aliens

Voyaging in search of an alien audience

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aliens

NASA launched Voyager 1 and Voyager 2 into space in 1977 and their mission was to explore the outer solar system. They also contained a time-capsule with information about our species, called The Golden Record. The late astronomer Carl Sagan, a  predecessor of cool scientists like Brian Cox, led the ambitious project and he hoped that music, mathematics, images, texts and a star guide to Earth would encourage alien visits.

The Golden Record consists of music by mostly Western male musicians along with a turntable and stylus for aliens wanting to disco their way through the galaxy. Also included is every human language, even ancient Sumerian — though you’d be hard pressed to find anyone who speaks it now.

Fortunately for us, the aliens, and Carl Sagan, Voyager was dispatched before the advent of social media.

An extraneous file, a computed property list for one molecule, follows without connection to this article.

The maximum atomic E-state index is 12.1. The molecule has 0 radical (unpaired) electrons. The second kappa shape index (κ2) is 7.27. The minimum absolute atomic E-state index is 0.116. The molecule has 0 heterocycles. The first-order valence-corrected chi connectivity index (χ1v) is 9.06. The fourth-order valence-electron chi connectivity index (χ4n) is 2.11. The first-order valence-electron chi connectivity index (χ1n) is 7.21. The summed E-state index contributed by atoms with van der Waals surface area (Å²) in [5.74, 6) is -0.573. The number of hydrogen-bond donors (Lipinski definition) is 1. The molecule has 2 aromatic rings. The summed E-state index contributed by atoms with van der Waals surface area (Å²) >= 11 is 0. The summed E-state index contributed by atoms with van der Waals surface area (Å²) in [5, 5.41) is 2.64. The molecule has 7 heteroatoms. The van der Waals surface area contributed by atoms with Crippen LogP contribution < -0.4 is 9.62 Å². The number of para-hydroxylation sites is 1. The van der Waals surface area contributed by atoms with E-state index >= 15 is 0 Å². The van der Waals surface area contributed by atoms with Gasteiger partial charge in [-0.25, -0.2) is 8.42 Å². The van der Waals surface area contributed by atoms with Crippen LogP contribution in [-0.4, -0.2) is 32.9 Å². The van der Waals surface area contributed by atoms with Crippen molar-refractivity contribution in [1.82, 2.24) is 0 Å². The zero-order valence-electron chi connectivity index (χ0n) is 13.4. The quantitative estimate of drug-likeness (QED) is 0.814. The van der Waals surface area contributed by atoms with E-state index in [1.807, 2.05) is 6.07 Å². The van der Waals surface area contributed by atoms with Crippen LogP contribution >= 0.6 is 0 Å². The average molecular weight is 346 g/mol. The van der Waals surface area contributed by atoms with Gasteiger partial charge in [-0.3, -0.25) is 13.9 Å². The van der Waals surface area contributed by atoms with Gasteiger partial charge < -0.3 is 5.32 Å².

If Voyager’s cargo had included a computer with a good internet connection, then instead of listening to Led Zepplin and Crosby, Stills and Nash, aliens would now be deciphering our planetary consciousness via YouTube videos, blog posts and Twitter tweets.

What would they make of hash tags on Twitter trends or teenage posts on Tumblr? Would they follow us on Facebook and trade on eBay? Or would they order the latest games and music on iTunes while they perused self-help eBooks on Amazon? Would they comment on blogs and add new entries to Wikipedia? Would they send abbreviated texts or become obsessed with Instagram?

Voyager’s contents are now technologically obsolete. This means we must send a new Voyager into space with a contemporary representation of 21st century culture.

But if we do this, would aliens still want to visit?

Author: Sue Bell
Sue Bell is an entertainment writer and author of Backpacked: A mostly true story, Beat Street and When Dreamworks came to Stanley.

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